Still, I have to be courageous enough to release the part of me who feels hurt when she’s disliked. When I was young, people were often just being mean. It was confusing and shameful, and now, perhaps, I associate a person’s disinterest with the old emotions of that confused little girl.
And that is my conundrum. I enjoy writing in my style. Nobody’s paying me for that (yet). I want to be prolific and write, but I don’t want to do it at another’s bidding. Ask me to do another style for money and generally, I’d rather just do something else. I’ll act, I’ll research, I’ll tend bar. But I won’t sell my art disfigured.
In The Magic of Thinking Big, Schwartz says, “Managed motions can change emotions.” I noted this when I first read it nearly three years ago, but it didn’t stick. It sounded cool, but I wasn’t ready to do anything about it. It’s just so much easier to let emotions dictate actions, because then action comes with a prefabricated excuse.
But emotions aren’t the origin point. Something happens, you process it lighting-fast, and an emotion is born. So it’s the associations, assumptions, and subconscious judgments you make in reaction to any given occurrence that give rise to emotions.
To act according to rationale, though, takes willpower. It takes believing in things that your emotions, in the moment, might not want you to believe. It takes reliance on an intelligent dichotomy between emotional reactions and enlightened decision-making.
I want … something.
A voice in my head tells me to pause, to wait before doing something “professional” with my day because something else needs to happen first. But I don’t know what, and can’t know what.
I want to wait before working perhaps because I simply don’t want to work. I want the freedom to sit and read and wander, but I know, because I’ve learned, that when I have that I don’t do very well with it. I sit, and worry, and wonder what I’m good for.
I want to wait before working because I need to say something—to what, whom? There’s an impulse to pause, hesitate, be still, absorb … A fickle voice whispering, “If you wait … something could happen. Something big could happen!”
Perhaps it’s just a pause I need to say something to myself: I’m here, I’m ready, and that is scary.
((Read more … click below!))
Life has been weird lately. Not because anything’s happening, but because of the opposite.
Nothing is happening.
For the first time since an early-20s gleefully unemployed phase, I don’t have anything to work on, I don’t have to scramble to find something, and nobody is waiting on me for anything.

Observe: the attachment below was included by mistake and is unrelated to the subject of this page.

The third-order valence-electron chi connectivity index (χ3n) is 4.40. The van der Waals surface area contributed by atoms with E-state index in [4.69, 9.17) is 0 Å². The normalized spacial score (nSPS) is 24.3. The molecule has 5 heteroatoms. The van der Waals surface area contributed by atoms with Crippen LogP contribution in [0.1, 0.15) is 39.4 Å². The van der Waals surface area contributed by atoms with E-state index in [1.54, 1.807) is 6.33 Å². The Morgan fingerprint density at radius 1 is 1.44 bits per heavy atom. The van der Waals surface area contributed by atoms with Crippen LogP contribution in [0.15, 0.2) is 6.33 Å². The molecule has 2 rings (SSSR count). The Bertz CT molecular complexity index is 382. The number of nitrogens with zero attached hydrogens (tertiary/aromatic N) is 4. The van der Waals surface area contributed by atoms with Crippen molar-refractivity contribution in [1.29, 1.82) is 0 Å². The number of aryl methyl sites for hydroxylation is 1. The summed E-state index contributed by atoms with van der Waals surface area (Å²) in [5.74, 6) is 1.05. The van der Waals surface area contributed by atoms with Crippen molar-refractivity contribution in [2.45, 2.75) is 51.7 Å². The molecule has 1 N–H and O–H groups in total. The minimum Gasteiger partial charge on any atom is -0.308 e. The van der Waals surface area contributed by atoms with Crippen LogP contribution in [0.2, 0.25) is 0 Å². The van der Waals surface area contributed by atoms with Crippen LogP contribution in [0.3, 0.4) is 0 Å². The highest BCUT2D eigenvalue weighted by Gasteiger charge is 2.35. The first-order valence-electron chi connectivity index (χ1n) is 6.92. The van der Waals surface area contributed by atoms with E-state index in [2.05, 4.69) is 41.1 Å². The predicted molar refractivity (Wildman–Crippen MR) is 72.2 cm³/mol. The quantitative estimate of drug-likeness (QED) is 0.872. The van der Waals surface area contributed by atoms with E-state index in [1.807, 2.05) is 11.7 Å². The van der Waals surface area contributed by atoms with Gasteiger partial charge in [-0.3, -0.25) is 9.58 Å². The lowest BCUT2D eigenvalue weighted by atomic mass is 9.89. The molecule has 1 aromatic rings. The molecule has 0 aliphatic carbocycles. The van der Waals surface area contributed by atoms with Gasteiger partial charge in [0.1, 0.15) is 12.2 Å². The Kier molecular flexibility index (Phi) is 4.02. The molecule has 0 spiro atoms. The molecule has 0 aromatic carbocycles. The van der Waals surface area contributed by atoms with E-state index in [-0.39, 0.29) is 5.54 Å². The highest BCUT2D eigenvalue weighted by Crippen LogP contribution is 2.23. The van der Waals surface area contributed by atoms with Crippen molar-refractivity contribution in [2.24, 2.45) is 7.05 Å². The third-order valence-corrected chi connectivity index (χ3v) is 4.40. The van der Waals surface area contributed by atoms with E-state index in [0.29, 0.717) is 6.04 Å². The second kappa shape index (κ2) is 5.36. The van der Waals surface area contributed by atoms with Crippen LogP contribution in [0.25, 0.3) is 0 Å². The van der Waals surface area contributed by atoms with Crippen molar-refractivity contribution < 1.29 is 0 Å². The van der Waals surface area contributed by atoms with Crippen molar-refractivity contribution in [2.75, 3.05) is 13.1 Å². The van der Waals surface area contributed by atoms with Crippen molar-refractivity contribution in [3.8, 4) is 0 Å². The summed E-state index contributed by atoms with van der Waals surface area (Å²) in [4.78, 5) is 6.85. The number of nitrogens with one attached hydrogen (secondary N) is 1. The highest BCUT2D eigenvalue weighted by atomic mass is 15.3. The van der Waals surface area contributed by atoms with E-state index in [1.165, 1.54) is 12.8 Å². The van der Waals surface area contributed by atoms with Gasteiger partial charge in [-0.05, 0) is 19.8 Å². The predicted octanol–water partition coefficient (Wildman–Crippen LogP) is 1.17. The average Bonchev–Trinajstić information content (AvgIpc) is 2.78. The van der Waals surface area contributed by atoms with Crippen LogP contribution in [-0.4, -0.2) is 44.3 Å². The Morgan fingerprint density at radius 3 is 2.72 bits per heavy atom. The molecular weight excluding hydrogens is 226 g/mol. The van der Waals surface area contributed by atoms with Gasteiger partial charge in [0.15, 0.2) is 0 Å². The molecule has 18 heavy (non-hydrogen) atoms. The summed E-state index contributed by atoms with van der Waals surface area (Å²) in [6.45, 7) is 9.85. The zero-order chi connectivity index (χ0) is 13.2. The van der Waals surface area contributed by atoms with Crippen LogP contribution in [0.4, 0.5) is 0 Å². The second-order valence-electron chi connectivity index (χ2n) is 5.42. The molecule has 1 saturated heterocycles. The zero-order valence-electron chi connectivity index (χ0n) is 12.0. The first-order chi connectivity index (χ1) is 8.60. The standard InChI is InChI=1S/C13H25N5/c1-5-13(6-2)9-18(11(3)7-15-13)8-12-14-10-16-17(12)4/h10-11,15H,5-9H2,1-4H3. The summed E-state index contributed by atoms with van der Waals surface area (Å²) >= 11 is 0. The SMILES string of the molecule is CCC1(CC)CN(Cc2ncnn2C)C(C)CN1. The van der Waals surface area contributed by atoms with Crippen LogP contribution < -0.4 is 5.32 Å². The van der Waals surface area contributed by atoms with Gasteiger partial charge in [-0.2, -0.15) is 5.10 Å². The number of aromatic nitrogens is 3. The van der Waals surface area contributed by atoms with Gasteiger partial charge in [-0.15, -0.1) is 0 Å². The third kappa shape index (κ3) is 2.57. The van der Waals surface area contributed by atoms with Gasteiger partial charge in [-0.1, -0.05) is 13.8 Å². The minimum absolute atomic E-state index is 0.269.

I’m just here. Being.
Or Trying to be.
Everybody has a recipe for success.
Go on, even you.
You know it’s in there. Hidden away in your brain, locked tight for fear of exposure. Maybe floating smoke-like on the surface of consciousness, scarcely understood, waiting for solid form.
Or, out there for the world to see. Empowered, alive.
Wherever it is, committing to your own secret recipe and other ideas around success isn’t always easy. You’re actually encouraged not to.
(read more, click below!)
There are moments when a book can change your life.
The Icarus Deception – I receive affirmation—right there from someone who knows—that yes, we are all artists.
On Writing Well – I realize I’ve been writing wrong—or not quite right—the entire time.
The Big Leap – I discover the Upper Limit Problem—how I’ve spent my life striking myself down to average whenever I feel like I get too close to Greatness.
These leaps forward were all sprung from printed word. How simple, how complex.
But I notice a habit in myself. Before I finish a book I’m loving, I start thinking, “There is so much more out there to read—what’s the next thing? What’s the next way I can change?!”
(…Go on, click below…)
There’s a secret about self confidence that they don’t want you to know.
What we think it’s made up of is a sham.
Self confidence is not a thing to be founded upon the outside world’s measurements—acclaim, salary, recognition, titles, et cetera.
It’s a thing that can only originate from your own and lone internal measurements . . .
These things may have nothing to do with what they know about you, and everything to do with what you know about you, yet we tend to keep the focus on the former.
(…Go on, click below…)